I don't know how to create an extended partition on a primary partition. For example, i want to create several partitions for mount point like: /root, /tmp, /opt/, /usr, /home, etc. Acoording to this documation, I only can create 4 partition for four of them, then extend one of them, correct? how do I do that? Thanks.


2) In order for me to create a VG I have to create PVs first. In my case, if i want to combine the two disks, how many VG I need to create, only one or two? If it is only one, the size will be 143GB? Then I need to create all PVs o make up this VG? Any advice? Tnanks for your help again!
 
Old 05-07-2007, 09:51 PM   #8
Tina07
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One more question: When I partition the disk, do I have to use LVM or just simply add disk to a mount point. Thanks.
 
Old 05-08-2007, 12:45 AM   #9
fukawi2
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I'm not fully across LVM so I may get this wrong:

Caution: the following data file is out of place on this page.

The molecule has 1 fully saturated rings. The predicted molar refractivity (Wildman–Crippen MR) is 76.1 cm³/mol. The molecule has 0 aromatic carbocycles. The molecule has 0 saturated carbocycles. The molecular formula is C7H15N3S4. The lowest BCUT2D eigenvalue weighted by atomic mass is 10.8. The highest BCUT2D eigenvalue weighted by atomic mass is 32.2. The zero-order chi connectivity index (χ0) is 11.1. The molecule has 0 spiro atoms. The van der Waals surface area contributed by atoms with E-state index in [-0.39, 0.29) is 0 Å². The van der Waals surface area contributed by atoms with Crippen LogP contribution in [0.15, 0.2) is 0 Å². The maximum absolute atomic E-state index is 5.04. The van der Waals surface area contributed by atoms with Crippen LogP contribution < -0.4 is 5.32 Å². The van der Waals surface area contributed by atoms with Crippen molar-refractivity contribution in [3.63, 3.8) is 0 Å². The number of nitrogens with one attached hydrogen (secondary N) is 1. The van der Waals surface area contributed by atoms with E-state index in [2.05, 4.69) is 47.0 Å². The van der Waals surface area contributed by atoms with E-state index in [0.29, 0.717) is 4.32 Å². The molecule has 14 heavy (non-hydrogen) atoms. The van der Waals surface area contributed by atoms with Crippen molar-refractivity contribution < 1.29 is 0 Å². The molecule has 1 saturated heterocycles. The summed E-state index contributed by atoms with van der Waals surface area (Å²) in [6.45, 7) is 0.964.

- Physical Volumes are effectively your 2 drives (so you will need 2 of them, 1 on each drive)
- Logical Groups are the combination of multiple PV's (so you will have 1, containing your 2 PV's)

Partitions are then created in the VG, and the LVM handles how to spread them across the drives and PV's

If you want more than 4 partitions on a drive, you need to create THREE primary partitions, then an extended partition (the size of the remaining space), then you create logical partitions inside the extended partition.

Example (I hope this makes sense)...
Code:
------------------------------------------
|
| Partition 1 (Primary)
|
------------------------------------------
|
| Partition 2 (Primary)
|
------------------------------------------
|
| Partition 3 (Primary)
|
------------------------------------------
|                         |
|                         | Partition 5 (Logical)
|                         |
| Partition 4 (Extended)  -
|                         |
|                         | Partition 6 (Logical)
|                         |
------------------------------------------

Last edited by fukawi2; 05-08-2007 at 12:46 AM.